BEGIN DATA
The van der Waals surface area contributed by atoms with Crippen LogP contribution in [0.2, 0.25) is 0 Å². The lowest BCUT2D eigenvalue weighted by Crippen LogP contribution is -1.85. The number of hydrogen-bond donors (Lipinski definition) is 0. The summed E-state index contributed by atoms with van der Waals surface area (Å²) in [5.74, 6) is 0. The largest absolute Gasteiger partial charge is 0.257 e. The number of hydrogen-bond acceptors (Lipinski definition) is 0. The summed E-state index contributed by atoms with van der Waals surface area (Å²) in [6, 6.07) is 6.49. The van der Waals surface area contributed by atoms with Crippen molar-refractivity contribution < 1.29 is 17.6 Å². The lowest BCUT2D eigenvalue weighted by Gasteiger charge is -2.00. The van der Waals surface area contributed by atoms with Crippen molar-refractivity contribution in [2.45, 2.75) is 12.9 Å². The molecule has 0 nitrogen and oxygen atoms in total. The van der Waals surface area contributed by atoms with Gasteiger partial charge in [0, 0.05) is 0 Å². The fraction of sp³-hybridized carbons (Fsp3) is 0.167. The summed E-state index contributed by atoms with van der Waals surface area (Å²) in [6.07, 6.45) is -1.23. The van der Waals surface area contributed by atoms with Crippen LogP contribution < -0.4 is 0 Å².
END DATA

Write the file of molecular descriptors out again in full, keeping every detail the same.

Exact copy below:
The van der Waals surface area contributed by atoms with Crippen LogP contribution in [0.2, 0.25) is 0 Å². The lowest BCUT2D eigenvalue weighted by Crippen LogP contribution is -1.85. The number of hydrogen-bond donors (Lipinski definition) is 0. The summed E-state index contributed by atoms with van der Waals surface area (Å²) in [5.74, 6) is 0. The largest absolute Gasteiger partial charge is 0.257 e. The number of hydrogen-bond acceptors (Lipinski definition) is 0. The summed E-state index contributed by atoms with van der Waals surface area (Å²) in [6, 6.07) is 6.49. The van der Waals surface area contributed by atoms with Crippen molar-refractivity contribution < 1.29 is 17.6 Å². The lowest BCUT2D eigenvalue weighted by Gasteiger charge is -2.00. The van der Waals surface area contributed by atoms with Crippen molar-refractivity contribution in [2.45, 2.75) is 12.9 Å². The molecule has 0 nitrogen and oxygen atoms in total. The van der Waals surface area contributed by atoms with Gasteiger partial charge in [0, 0.05) is 0 Å². The fraction of sp³-hybridized carbons (Fsp3) is 0.167. The summed E-state index contributed by atoms with van der Waals surface area (Å²) in [6.07, 6.45) is -1.23. The van der Waals surface area contributed by atoms with Crippen LogP contribution < -0.4 is 0 Å².